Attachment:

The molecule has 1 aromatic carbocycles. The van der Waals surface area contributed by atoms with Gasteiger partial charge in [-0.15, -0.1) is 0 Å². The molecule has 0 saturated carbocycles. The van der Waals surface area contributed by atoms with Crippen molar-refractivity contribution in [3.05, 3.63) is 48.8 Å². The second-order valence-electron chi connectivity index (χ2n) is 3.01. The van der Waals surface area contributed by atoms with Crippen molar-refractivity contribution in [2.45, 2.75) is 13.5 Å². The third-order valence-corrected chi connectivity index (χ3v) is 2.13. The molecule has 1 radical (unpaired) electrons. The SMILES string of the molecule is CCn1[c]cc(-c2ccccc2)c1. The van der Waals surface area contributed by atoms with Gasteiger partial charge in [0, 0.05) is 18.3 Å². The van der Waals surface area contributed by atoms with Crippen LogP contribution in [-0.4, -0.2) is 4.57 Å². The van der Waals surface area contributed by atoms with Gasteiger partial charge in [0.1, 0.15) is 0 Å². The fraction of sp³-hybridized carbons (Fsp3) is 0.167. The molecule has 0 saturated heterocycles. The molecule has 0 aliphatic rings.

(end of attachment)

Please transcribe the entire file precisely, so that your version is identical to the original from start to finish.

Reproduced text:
The molecule has 1 aromatic carbocycles. The van der Waals surface area contributed by atoms with Gasteiger partial charge in [-0.15, -0.1) is 0 Å². The molecule has 0 saturated carbocycles. The van der Waals surface area contributed by atoms with Crippen molar-refractivity contribution in [3.05, 3.63) is 48.8 Å². The second-order valence-electron chi connectivity index (χ2n) is 3.01. The van der Waals surface area contributed by atoms with Crippen molar-refractivity contribution in [2.45, 2.75) is 13.5 Å². The third-order valence-corrected chi connectivity index (χ3v) is 2.13. The molecule has 1 radical (unpaired) electrons. The SMILES string of the molecule is CCn1[c]cc(-c2ccccc2)c1. The van der Waals surface area contributed by atoms with Gasteiger partial charge in [0, 0.05) is 18.3 Å². The van der Waals surface area contributed by atoms with Crippen LogP contribution in [-0.4, -0.2) is 4.57 Å². The van der Waals surface area contributed by atoms with Gasteiger partial charge in [0.1, 0.15) is 0 Å². The fraction of sp³-hybridized carbons (Fsp3) is 0.167. The molecule has 0 saturated heterocycles. The molecule has 0 aliphatic rings.